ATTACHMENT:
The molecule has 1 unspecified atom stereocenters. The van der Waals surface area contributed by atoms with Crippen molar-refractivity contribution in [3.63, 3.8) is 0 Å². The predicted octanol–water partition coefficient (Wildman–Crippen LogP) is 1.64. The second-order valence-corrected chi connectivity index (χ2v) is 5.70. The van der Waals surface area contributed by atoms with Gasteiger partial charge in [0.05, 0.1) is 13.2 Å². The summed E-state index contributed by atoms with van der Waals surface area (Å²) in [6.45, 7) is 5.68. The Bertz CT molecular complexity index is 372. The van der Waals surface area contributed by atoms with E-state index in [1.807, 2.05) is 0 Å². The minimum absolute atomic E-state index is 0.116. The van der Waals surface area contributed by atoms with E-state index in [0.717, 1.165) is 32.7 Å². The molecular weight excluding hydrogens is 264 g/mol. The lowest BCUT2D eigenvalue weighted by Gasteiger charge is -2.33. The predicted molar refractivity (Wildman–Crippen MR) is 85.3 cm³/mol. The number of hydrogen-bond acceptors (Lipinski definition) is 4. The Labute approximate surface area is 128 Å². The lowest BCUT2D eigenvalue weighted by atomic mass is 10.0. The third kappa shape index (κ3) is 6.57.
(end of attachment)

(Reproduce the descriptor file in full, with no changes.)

The molecule has 1 unspecified atom stereocenters. The van der Waals surface area contributed by atoms with Crippen molar-refractivity contribution in [3.63, 3.8) is 0 Å². The predicted octanol–water partition coefficient (Wildman–Crippen LogP) is 1.64. The second-order valence-corrected chi connectivity index (χ2v) is 5.70. The van der Waals surface area contributed by atoms with Gasteiger partial charge in [0.05, 0.1) is 13.2 Å². The summed E-state index contributed by atoms with van der Waals surface area (Å²) in [6.45, 7) is 5.68. The Bertz CT molecular complexity index is 372. The van der Waals surface area contributed by atoms with E-state index in [1.807, 2.05) is 0 Å². The minimum absolute atomic E-state index is 0.116. The van der Waals surface area contributed by atoms with E-state index in [0.717, 1.165) is 32.7 Å². The molecular weight excluding hydrogens is 264 g/mol. The lowest BCUT2D eigenvalue weighted by Gasteiger charge is -2.33. The predicted molar refractivity (Wildman–Crippen MR) is 85.3 cm³/mol. The number of hydrogen-bond acceptors (Lipinski definition) is 4. The Labute approximate surface area is 128 Å². The lowest BCUT2D eigenvalue weighted by atomic mass is 10.0. The third kappa shape index (κ3) is 6.57.